Congressional candidate Ron Gould released his first TV commercial June 7, and there’s no missing the point he‘s trying to make.
Gould, who is currently a state senator, brandishes a shotgun and then happily blasts into pieces a copy of the 2010 federal health care law.
“Government-run health care?” he asks in the ad. “We don’t want it. We don’t need it. We can’t afford it. This is what I’d do to that law. Pull…”
The ad then shows a copy of the health care bill being flung into the air and shot – in a style similar to skeet shooting. The commercial doesn’t actually show Gould pulling the trigger.
The ad is clearly unorthodox, and is courting a gun controversy.
“I’m not the typical politician. I don’t want to go to Washington to go along and get along,” said Gould, who sports a T-shirt of pro-gun group Arizona Citizens Defense League in the commercial.
Sen. Steve Gallardo, a Democrat from Phoenix, said the ad reflects “bad taste,” irresponsibility and carelessness on Gould’s part.The majority of people will understand the point of the ad, but Gallardo said he fears it would also reach mentally unstable folks who might not get it.
“It sends the wrong the message,” Gallardo said. “It hasn’t been two years since the shooting of Gabby Giffords.”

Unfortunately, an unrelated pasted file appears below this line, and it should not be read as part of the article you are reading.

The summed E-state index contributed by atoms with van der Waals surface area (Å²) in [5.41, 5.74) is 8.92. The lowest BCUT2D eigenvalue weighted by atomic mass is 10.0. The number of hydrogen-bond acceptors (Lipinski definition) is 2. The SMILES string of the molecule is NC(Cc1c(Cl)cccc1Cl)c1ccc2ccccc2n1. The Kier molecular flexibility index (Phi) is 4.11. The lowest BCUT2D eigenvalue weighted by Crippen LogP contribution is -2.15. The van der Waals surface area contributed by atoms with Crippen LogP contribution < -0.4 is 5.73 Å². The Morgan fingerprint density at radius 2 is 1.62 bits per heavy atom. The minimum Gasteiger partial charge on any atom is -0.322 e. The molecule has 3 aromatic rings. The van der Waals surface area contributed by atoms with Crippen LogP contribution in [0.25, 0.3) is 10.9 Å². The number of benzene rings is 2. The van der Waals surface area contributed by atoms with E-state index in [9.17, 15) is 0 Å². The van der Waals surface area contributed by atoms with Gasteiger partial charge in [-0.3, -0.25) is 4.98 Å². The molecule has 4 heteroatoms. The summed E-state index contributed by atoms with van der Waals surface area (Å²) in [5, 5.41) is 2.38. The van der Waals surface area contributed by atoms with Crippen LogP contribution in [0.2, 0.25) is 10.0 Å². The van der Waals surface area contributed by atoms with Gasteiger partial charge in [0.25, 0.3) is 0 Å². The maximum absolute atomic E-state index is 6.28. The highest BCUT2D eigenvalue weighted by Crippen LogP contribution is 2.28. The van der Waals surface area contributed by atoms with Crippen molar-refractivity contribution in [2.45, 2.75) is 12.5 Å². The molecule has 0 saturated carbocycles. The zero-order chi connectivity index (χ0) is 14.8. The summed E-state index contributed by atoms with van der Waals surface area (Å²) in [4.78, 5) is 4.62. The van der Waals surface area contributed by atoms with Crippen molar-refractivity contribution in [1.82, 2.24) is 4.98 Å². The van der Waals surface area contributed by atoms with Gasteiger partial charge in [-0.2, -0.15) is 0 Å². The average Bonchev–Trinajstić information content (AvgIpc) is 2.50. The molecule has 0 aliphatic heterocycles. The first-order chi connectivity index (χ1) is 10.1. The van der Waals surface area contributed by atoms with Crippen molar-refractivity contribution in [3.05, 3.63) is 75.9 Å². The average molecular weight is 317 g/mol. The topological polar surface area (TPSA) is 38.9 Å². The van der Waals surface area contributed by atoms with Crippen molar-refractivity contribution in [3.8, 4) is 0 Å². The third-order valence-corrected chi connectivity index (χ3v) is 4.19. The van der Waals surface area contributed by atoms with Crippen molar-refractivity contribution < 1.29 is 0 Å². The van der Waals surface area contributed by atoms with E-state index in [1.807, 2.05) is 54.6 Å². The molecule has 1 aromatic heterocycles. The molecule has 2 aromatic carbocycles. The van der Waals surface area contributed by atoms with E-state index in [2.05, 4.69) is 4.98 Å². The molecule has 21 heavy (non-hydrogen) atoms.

“When you talk about how partisan and ugly campaigns have been, this just fuels the fire,” he said, adding there’s no need to use guns to illustrate what one would do in Congress or when talking about federal legislation.
Gould said the mass shooting in Tucson and the attempted assassination of Congresswoman Gabrielle Giffords is “irrelevant” in the context of his campaign ad.
“It’s a rural district, and those are the kinds of things that people do in rural districts,” he said of the congressional district he is hoping to represent.
The first part of the commercial blasts the federal government for allegedly not protecting Arizona’s border with Mexico.
It shows scenes of the border fence and then cuts to Gould and another person walking with dogs and armed with shotguns.
“Washington doesn’t get us,” Gould says. “We want our borders protected. If they won’t do it, we will.”
The TV ad, in short, attacks President Obama and the federal government, but makes no mention of his GOP primary opponent, Congressman Paul Gosar.
Gould told the Arizona Capitol Times he’s not ruling out the possibility of attacking Gosar’s record in future commercials.
Gosar earlier announced he’s moving to Prescott from Flagstaff, which takes him out of the competitive but Democratic-leaning 1st Congressional District and puts him in the new 4th Congressional District, which is solidly Republican.
Gould, a state senator from Lake Havasu City, also announced earlier this year that he’s running in CD4, which takes in most of the western Arizona border from north to south and a large swath of central Arizona.
The TV ad may be atypical, but Gould isn’t the first congressional candidate to shoot at something in a campaign ad.
Former state Sen. Pamela Gorman also fired dozens of shots using several types of guns in a campaign video in 2010, when she ran for Congress. She and eight other Republicans lost that race to U.S. Rep. Ben Quayle.